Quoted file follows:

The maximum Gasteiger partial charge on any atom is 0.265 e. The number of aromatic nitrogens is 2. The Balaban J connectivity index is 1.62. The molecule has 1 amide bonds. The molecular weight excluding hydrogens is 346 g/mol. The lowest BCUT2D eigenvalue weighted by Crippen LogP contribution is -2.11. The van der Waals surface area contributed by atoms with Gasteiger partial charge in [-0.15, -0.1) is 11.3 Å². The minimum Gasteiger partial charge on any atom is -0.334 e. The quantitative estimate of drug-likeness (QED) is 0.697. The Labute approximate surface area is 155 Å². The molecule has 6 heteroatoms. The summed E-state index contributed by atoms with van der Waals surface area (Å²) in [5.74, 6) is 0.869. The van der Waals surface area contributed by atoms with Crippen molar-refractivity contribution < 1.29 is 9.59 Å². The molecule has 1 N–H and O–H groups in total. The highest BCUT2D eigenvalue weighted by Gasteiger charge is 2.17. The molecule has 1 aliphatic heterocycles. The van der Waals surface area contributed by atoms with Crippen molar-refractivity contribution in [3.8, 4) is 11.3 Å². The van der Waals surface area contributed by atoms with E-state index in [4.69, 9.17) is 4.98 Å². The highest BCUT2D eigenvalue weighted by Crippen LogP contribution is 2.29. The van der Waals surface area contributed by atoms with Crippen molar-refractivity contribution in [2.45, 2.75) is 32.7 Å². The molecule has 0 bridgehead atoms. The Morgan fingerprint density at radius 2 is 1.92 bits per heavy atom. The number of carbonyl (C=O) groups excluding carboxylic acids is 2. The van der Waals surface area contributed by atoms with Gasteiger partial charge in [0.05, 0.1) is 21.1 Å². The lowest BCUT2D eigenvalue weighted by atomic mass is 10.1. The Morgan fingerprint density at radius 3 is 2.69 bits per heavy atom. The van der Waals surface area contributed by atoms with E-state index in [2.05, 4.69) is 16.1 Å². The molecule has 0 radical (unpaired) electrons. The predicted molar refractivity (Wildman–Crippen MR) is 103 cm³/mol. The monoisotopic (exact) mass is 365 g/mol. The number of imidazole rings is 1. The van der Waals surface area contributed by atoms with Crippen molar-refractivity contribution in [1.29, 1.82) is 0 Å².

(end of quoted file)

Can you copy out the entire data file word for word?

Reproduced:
The maximum Gasteiger partial charge on any atom is 0.265 e. The number of aromatic nitrogens is 2. The Balaban J connectivity index is 1.62. The molecule has 1 amide bonds. The molecular weight excluding hydrogens is 346 g/mol. The lowest BCUT2D eigenvalue weighted by Crippen LogP contribution is -2.11. The van der Waals surface area contributed by atoms with Gasteiger partial charge in [-0.15, -0.1) is 11.3 Å². The minimum Gasteiger partial charge on any atom is -0.334 e. The quantitative estimate of drug-likeness (QED) is 0.697. The Labute approximate surface area is 155 Å². The molecule has 6 heteroatoms. The summed E-state index contributed by atoms with van der Waals surface area (Å²) in [5.74, 6) is 0.869. The van der Waals surface area contributed by atoms with Crippen molar-refractivity contribution < 1.29 is 9.59 Å². The molecule has 1 N–H and O–H groups in total. The highest BCUT2D eigenvalue weighted by Gasteiger charge is 2.17. The molecule has 1 aliphatic heterocycles. The van der Waals surface area contributed by atoms with Crippen molar-refractivity contribution in [3.8, 4) is 11.3 Å². The van der Waals surface area contributed by atoms with E-state index in [4.69, 9.17) is 4.98 Å². The highest BCUT2D eigenvalue weighted by Crippen LogP contribution is 2.29. The van der Waals surface area contributed by atoms with Crippen molar-refractivity contribution in [2.45, 2.75) is 32.7 Å². The molecule has 0 bridgehead atoms. The Morgan fingerprint density at radius 2 is 1.92 bits per heavy atom. The number of carbonyl (C=O) groups excluding carboxylic acids is 2. The van der Waals surface area contributed by atoms with Gasteiger partial charge in [0.05, 0.1) is 21.1 Å². The lowest BCUT2D eigenvalue weighted by atomic mass is 10.1. The Morgan fingerprint density at radius 3 is 2.69 bits per heavy atom. The van der Waals surface area contributed by atoms with E-state index in [2.05, 4.69) is 16.1 Å². The molecule has 0 radical (unpaired) electrons. The predicted molar refractivity (Wildman–Crippen MR) is 103 cm³/mol. The monoisotopic (exact) mass is 365 g/mol. The number of imidazole rings is 1. The van der Waals surface area contributed by atoms with Crippen molar-refractivity contribution in [1.29, 1.82) is 0 Å².